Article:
p53 protein is a transcription factor involved in multiple tumor-suppressor activities including cell cycle control and apoptosis. TP53 gene is frequently mutated in glioblastoma, suggesting the importance of inactivation of this gene product in gliomagenesis. Restoration of p53 function in glioblastoma cell lines deficient for p53 has shown that p53 induces growth arrest or apoptosis depending on the cell line and vector used to transduce wild-type TP53 alleles. Considering that astrocytes grow and express p53, it is not clear whether these results reflect physiologic responses or the result of p53 overexpression in combination with cellular responses to viral vector infection. Here, we reassessed this issue using a glioblastoma cell line (LN382) that expresses an endogenous temperature-sensitive mutant p53. This cell line expresses TP53 alleles (100% as determined by a p53 transcriptional assay in yeast) mutated at codon 197 GTG (Val) > CTG (Leu). We found that the p53 protein in these cells acted as an inactive mutant at 37°C and as a functional wild-type p53 below 34°C as demonstrated by several lines of evidence, including (i) restoration of transactivating ability in yeast, (ii) induction of p53-modulated genes such as CDKN1p21 and transforming growth factor-α, (iii) disappearance of accumulated p53 protein in the nucleus and (iv) decrease in steady state p53 protein levels. This temperature switch allowed p53 levels, which were close to physiological levels to dramatically reduce LN382 cell proliferation by inducing a G1/S cell cycle block, but not to induce apoptosis. The lack of apoptosis was considered to be a result of the low level p53 expression, because increasing wild-type p53 levels by adenoviral-mediated gene transfer caused apoptosis in these cells. The LN382 cell line will be extremely useful for investigations into the roles of p53 in cellular responses to a variety of stimuli or damages.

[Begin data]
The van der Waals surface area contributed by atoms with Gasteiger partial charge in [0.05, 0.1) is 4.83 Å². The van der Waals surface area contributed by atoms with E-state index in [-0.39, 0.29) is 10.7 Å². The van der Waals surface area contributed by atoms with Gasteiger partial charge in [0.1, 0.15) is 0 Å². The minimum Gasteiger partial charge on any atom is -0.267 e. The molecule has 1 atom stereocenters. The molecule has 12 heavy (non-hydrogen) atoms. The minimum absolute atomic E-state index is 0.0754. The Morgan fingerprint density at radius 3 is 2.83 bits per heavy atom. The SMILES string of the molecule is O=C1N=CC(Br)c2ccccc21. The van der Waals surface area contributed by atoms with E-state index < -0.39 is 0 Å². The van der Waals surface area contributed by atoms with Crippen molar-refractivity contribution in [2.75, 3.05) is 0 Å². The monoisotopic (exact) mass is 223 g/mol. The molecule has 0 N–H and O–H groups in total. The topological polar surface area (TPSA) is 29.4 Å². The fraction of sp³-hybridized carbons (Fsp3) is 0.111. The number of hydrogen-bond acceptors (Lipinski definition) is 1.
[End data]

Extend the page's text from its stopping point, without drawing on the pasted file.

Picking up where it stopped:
ASJC Scopus subject areas
- Cancer Research